The Svoboda party has tapped into Nazi symbolism including the “wolf’s angel” rune, which resembles a swastika and was worn by members of the Waffen-SS, a panzer division that was declared a criminal organization at Nuremberg. A report from Tel-Aviv University describes the Svoboda party as “an extremist, right-wing, nationalist organization which emphasizes its identification with the ideology of German National Socialism.

According to this BBC news clip two Svoboda parliamentarians in recent weeks posed for photos while “brandishing well-known far right numerology,” including the numbers 88 — the eighth letter of the alphabet — signifying “HH,” as in “Heil Hitler.” This all makes Hillary Clinton’s recent comments comparing Putin to Hitler appear patently absurd, as Stanley adeptly points out: “After all, in the eyes of many ethnic Russians, it is the Ukrainian nationalists — not Putin — who are the Nazis.”

Ah, yes; ‘the tanks and other heavy equipment have been provided by Russia’.  We’re being bombarded with “those Russian tanks prove Putin is behind the terrorists!”  Anyone who is anyone in this mess has pix and videos of those three tanks on Twitter!  Even satellite photos!  (proving exactly nothing)

Moon of Alabama discredits that narrative rather handily.

Events since the interview or those not discussed

On June 14, the Guardian reported: Bloodiest day in Ukraine conflict as rebel missiles bring down military jet:  Il-76 transport plane destroyed at Luhansk airport, killing 40 paratroopers and nine crew.

In apparent retaliation, members of Right Sektor attacked the Russian Embassy in Kyiv, demanding the Russian flag be taken down, pelting the building with rocks and eggs, and destroyed diplomatic vehicles nearby.   The protestors painted swastikas on them and the gates of the Embassy, as even the Guardian reported.  Their article’s title was Ukraine minister’s abusive remarks about Putin spark diplomatic row’ (he started the chant: Putin is a dickhead), but the subtitle was hilarious in the extreme: ‘Andriy Deshchytsia caught swearing about Russian president while trying to placate protesters outside embassy in Kiev, even adding this:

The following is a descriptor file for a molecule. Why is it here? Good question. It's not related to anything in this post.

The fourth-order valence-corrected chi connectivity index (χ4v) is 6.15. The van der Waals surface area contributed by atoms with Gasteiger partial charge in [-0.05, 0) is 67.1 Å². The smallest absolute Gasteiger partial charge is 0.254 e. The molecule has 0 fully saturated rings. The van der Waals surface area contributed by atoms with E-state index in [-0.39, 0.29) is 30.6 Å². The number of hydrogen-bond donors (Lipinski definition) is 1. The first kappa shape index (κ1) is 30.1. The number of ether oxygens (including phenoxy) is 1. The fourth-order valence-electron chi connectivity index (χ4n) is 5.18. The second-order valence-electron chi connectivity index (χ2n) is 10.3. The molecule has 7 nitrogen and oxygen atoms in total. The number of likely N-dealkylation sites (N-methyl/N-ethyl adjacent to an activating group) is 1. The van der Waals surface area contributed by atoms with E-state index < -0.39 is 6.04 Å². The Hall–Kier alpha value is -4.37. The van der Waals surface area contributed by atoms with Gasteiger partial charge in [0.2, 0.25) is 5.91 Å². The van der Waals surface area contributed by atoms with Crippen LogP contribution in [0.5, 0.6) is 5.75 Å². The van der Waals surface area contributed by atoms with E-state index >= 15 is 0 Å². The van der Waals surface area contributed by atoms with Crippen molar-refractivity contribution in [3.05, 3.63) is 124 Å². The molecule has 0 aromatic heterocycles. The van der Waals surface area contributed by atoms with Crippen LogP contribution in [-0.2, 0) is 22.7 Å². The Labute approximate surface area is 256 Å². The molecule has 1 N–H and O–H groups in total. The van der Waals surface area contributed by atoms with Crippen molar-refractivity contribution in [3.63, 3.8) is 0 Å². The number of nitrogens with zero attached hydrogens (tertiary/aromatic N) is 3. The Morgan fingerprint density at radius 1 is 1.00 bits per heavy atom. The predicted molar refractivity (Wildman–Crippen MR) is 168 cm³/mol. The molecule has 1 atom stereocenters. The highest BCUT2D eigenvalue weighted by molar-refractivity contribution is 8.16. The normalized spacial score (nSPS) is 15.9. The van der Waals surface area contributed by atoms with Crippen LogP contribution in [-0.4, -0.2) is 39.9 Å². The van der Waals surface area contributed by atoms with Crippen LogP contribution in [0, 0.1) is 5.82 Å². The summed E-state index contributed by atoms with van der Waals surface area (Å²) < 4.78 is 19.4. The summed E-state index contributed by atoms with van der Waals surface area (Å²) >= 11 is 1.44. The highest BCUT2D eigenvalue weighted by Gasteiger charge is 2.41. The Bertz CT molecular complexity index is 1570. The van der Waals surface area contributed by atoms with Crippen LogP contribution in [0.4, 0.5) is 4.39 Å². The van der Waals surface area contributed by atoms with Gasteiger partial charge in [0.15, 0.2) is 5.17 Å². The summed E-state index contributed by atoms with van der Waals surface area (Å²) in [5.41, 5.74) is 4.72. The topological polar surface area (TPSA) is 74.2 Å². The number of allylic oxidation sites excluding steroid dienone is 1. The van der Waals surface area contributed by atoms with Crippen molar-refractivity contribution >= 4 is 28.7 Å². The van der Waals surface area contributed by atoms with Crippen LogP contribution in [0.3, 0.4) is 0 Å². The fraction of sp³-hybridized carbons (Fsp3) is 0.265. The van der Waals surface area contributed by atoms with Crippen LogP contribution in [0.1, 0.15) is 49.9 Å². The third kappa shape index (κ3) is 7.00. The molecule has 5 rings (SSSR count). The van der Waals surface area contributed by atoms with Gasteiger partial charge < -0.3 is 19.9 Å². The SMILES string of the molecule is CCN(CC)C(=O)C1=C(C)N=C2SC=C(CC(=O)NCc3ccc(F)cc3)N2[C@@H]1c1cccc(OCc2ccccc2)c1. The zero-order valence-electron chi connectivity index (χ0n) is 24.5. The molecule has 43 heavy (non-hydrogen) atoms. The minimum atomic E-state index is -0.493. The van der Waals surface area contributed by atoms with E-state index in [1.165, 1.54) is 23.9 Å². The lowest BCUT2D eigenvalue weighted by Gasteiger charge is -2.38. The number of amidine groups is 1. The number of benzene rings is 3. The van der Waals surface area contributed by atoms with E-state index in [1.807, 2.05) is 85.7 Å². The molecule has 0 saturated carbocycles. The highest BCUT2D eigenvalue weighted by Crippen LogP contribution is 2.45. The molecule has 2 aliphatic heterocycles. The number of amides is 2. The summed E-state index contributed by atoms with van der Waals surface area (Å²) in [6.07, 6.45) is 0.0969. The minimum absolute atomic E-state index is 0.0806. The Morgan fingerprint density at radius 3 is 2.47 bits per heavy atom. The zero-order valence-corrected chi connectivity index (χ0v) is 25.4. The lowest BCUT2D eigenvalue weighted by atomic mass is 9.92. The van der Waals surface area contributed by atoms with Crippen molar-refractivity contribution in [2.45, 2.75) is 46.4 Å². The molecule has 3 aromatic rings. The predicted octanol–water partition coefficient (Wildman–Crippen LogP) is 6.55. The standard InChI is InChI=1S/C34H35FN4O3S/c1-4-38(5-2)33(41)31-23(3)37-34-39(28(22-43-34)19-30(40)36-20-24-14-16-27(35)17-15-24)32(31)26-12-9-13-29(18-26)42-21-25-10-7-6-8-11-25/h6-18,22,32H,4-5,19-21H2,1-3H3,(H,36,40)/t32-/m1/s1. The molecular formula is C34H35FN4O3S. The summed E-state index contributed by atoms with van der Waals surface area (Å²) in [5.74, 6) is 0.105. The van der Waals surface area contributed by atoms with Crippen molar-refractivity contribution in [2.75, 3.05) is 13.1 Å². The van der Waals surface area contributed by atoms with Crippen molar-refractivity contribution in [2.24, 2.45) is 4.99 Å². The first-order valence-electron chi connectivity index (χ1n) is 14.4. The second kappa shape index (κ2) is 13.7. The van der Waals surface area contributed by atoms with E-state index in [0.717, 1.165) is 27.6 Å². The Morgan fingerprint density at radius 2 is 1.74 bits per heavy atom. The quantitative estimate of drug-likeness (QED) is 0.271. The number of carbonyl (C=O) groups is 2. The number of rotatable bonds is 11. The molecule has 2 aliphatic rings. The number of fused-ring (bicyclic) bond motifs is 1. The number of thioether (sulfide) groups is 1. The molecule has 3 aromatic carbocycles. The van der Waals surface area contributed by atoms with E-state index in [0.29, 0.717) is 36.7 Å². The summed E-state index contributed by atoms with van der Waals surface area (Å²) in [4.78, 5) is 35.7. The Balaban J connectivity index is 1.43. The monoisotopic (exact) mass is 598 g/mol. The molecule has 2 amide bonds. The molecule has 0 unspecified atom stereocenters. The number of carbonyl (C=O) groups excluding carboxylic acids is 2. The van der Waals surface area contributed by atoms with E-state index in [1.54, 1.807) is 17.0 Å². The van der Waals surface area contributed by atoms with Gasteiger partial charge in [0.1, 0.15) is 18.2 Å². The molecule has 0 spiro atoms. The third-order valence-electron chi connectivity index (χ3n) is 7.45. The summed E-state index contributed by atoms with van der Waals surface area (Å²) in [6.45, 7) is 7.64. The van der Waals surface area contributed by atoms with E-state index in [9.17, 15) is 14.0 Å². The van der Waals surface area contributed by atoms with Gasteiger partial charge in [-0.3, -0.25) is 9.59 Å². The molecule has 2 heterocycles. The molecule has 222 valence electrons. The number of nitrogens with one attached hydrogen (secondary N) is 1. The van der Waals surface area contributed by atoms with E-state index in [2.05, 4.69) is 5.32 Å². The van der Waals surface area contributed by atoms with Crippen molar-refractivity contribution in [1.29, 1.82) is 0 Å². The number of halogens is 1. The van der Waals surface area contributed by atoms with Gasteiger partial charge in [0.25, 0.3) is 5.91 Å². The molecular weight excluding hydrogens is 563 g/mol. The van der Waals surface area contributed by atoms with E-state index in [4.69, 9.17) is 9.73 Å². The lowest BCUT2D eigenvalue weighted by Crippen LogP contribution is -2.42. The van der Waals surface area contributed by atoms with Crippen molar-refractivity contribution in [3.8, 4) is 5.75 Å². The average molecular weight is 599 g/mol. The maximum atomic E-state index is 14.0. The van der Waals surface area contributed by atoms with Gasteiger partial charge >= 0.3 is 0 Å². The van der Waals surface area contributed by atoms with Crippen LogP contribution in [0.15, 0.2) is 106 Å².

‘Alexei Pushkov, a senior Russian foreign policy official, called on the Ukrainian president to fire his foreign minister after the outburst. Leonid Kalashnikov, Pushkov’s deputy, told a Russian radio station: “I can’t really imagine how anyone, especially a Russian representative, can sit down at the negotiating table with him after such an outburst.”

However, Geoff Pyatt, the US ambassador to Ukraine, wrote on Twitter that the minister had been “seeking to defuse a dangerous situation”, calling Deshchytsia “a skilled diplomat and credit to Ukraine“.

Ah, yes; quite the ‘placating diplomat’, Geoffrey.  It just could make negotiations a wee bit more difficult, don’t you think?

Perhaps this also caused negotiations, including the costs of Gazprom gas a bit sticky. Press TV has reported that:

Russia has accused Ukraine of using “prohibited weapons” while attempting to retake the pro-Russia controlled city of Slavyansk.